On the date at his place, which was a roach-infested hovel that he shared with some other students I knew, all of which were home that night, we ate pizza, he drank a lot of beer,  and we listened to his music. It was boring frankly,we had nothing to talk about.  I was looking forward to the physical exploration of our very shallow attraction. We ended up having sex, which started out quite nicely thank you very much, and then mid-way through he reached up and started choking me. For real. I couldn’t pry his hands away, and I was afraid he’d leave marks, or worse. I punched him in the face. He stopped, and then I took a cab home.

I was completely freaked out by this experience. I counted myself as lucky that it wasn’t worse. I felt ashamed that I’d casually hooked up with someone, thereby putting myself in harm’s way. I felt enraged that he would try to physically harm me. I felt too embarrassed to tell anyone, absolutely sure that most people would meet my confession either with “well what did you expect?” or “you should call the cops”. I didn’t have sex with this guy expecting to be strangled. I didn’t want to call the cops.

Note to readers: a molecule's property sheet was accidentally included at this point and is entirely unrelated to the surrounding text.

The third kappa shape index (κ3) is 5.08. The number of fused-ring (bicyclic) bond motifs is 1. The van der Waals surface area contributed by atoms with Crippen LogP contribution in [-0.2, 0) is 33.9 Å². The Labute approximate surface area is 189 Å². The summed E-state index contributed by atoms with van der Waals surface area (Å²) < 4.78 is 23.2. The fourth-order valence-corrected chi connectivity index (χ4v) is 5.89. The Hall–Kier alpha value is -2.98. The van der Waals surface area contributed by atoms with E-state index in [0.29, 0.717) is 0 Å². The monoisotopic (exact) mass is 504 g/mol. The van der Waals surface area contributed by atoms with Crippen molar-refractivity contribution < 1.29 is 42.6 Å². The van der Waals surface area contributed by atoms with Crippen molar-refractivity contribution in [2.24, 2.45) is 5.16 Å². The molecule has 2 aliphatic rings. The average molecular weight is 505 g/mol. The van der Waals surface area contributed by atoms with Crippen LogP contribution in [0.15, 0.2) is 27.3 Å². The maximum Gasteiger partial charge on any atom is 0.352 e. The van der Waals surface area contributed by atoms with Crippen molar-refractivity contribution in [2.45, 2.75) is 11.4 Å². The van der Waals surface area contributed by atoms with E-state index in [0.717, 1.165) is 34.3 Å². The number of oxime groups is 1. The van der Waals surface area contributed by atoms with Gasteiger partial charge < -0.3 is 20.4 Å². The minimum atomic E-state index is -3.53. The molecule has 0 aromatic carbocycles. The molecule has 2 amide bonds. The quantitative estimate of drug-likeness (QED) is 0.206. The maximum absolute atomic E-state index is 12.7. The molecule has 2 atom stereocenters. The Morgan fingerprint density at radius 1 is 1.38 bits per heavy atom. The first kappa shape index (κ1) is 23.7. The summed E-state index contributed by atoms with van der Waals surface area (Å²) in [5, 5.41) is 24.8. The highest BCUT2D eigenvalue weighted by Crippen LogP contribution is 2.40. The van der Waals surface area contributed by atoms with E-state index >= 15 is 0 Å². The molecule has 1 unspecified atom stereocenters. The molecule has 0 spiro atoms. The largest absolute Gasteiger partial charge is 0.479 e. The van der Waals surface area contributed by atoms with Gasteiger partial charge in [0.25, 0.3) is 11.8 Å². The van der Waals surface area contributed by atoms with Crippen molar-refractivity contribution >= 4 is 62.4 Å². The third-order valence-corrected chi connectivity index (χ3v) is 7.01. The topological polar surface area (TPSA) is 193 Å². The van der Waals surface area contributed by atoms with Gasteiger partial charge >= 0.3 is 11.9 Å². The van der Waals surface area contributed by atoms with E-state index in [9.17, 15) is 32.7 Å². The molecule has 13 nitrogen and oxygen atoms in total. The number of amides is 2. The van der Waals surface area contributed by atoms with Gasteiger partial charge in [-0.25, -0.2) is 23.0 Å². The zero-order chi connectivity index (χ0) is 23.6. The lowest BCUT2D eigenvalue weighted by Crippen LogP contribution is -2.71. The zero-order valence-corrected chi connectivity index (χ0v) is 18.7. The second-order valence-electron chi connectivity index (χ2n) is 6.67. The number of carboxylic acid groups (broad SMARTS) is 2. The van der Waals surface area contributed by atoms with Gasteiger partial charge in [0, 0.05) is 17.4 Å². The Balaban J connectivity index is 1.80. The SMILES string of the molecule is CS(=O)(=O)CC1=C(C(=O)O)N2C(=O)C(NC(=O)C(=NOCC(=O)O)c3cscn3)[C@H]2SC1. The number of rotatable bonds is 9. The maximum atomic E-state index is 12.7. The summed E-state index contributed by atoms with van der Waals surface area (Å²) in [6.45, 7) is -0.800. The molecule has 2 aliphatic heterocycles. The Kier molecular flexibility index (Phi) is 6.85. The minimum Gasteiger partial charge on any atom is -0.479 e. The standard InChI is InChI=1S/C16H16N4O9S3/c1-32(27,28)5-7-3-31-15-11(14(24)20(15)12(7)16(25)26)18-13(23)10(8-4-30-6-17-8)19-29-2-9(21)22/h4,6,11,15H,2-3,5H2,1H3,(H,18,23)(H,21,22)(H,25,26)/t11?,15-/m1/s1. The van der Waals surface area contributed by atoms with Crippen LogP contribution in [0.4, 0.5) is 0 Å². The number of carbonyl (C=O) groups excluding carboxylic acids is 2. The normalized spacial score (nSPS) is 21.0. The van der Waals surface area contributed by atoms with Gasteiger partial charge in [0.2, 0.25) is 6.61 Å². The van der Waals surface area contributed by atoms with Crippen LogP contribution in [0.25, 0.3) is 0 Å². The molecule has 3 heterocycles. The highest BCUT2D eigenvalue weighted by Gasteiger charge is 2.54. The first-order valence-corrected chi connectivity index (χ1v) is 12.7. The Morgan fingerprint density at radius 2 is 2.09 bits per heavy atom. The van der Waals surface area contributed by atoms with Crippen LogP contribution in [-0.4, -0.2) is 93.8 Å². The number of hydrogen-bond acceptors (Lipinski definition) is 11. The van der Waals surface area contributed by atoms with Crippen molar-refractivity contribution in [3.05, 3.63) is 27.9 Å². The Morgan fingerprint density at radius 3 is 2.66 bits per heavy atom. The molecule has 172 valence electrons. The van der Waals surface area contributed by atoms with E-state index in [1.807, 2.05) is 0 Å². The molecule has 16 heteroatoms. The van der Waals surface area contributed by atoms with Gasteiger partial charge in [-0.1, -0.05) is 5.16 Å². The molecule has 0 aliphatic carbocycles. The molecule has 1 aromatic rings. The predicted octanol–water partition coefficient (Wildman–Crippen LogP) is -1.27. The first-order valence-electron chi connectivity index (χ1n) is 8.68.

Why didn’t I call the cops? First, I hadn’t been raped. I’d consented to the sex we were having. Second, I was pretty new to sexual exploration. I think I believed that choking was something certain people were into, and perhaps I’d missed something along the way in our communication. It seemed really odd to introduce such a sexual maneuver with no prior discussion, but there it was. I didn’t want to seem like I was overreacting to something that maybe I didn’t fully understand. Rather than totally overreact and create a huge mess, I just decided to not speak to this individual again.

This wasn’t the only time something like this happened.

Each sexual encounter we women have has the real potential for disaster. We do not have the freedom or safety to enjoy casual sex. That is a fact. Here’s a list of the following experiences I’ve had in my life without prior consent. I’m sharing this so that you can really grasp how common this shit is:

Slapping – face

Very rough hair pulling